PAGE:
7 New D&D Player Mistakes and How to Avoid Them

New D&D player mistakes article featured image is “Last Argument Adventuring Company, Sigil” by cyberaeon, CC Attribution-Noncommercial-No Derivative Works 3.0 License

Dungeons and Dragons has a slight learning curve in mechanics, roleplaying, and how players approach the game. Most consistently, I’ve seen new players begin cautiously and usually not as synergistically with experienced players as they will eventually learn to be. 

Unfortunately, this dynamic of new D&D players not jiving with old players deters mature groups from introducing novices into their flocks. How can new players bypass this learning curve, and how can Dungeon Masters help integrate new players?

Here are seven new D&D player mistakes and our suggestions on how to fix them.

New D&D players tend to be suspicious of everything the Dungeon Master includes.

Time and time again, new players will wonder if the DM is pulling the wool over their eyes with NPCs, locations, and plot devices. They don’t understand how stories develop in D&D and see the game as a puzzle to conquer. Instead, DM’s are weaving the tapestry of a new world filled with intricate people and real-world morals.

Players: Interact with characters as you would a normal person in real life. If you are suspicious, ask to roll an Insight check, or ask about body language and signs that would confirm your suspicions. When a DM does not offer proof, accept that the NPC may be genuine. Similarly, with environments, use your in-game skills such as investigation and perception, or checking for traps, to determine your safety. Then, move forward boldly and interact with that world. You’ll begin to learn the style of your Dungeon Master, and these steps will become usually unnecessary. New D&D player mistakes like this are avoidable!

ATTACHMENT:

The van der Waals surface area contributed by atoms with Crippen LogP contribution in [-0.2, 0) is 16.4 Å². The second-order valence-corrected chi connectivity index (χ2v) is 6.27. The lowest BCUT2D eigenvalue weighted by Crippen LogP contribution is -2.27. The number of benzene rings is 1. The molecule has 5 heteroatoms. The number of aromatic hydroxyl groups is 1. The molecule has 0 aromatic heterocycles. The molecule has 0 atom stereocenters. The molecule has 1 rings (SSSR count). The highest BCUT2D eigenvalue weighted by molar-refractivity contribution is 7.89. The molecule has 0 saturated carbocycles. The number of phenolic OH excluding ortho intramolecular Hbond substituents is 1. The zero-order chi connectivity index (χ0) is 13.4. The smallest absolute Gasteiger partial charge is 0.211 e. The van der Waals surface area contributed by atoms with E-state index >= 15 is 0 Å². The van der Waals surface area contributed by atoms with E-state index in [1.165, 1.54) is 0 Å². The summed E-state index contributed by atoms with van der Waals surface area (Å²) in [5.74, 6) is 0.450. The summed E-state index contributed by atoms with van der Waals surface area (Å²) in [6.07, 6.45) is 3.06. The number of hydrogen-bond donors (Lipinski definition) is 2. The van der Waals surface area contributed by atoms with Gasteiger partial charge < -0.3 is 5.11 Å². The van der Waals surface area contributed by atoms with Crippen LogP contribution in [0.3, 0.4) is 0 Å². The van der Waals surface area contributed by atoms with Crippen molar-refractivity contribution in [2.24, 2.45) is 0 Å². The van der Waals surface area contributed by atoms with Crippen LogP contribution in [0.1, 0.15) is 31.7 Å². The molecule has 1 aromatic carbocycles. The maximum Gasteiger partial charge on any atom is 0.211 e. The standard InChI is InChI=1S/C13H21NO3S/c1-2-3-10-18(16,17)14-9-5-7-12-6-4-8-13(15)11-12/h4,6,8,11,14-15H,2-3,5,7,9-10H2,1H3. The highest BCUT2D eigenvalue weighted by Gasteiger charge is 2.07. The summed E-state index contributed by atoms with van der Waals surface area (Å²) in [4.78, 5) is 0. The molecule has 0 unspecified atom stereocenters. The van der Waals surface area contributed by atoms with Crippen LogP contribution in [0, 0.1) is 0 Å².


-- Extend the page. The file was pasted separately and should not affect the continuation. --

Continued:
Dungeon Masters: Start your campaigns off with NPCs who don’t sow suspicion or speak with intimidation. This doesn’t mean they must be boring, but help your new players learn the game at face value before introducing too much intricacy. When players guess the motives of NPCs correctly, allow them the truth and let them play that out. Don’t let a big reveal overshadow your players’ need to trust you. When your players are duped, they will feel cheated and no longer enjoy the game.

New D&D players are rightfully unsure of roleplaying.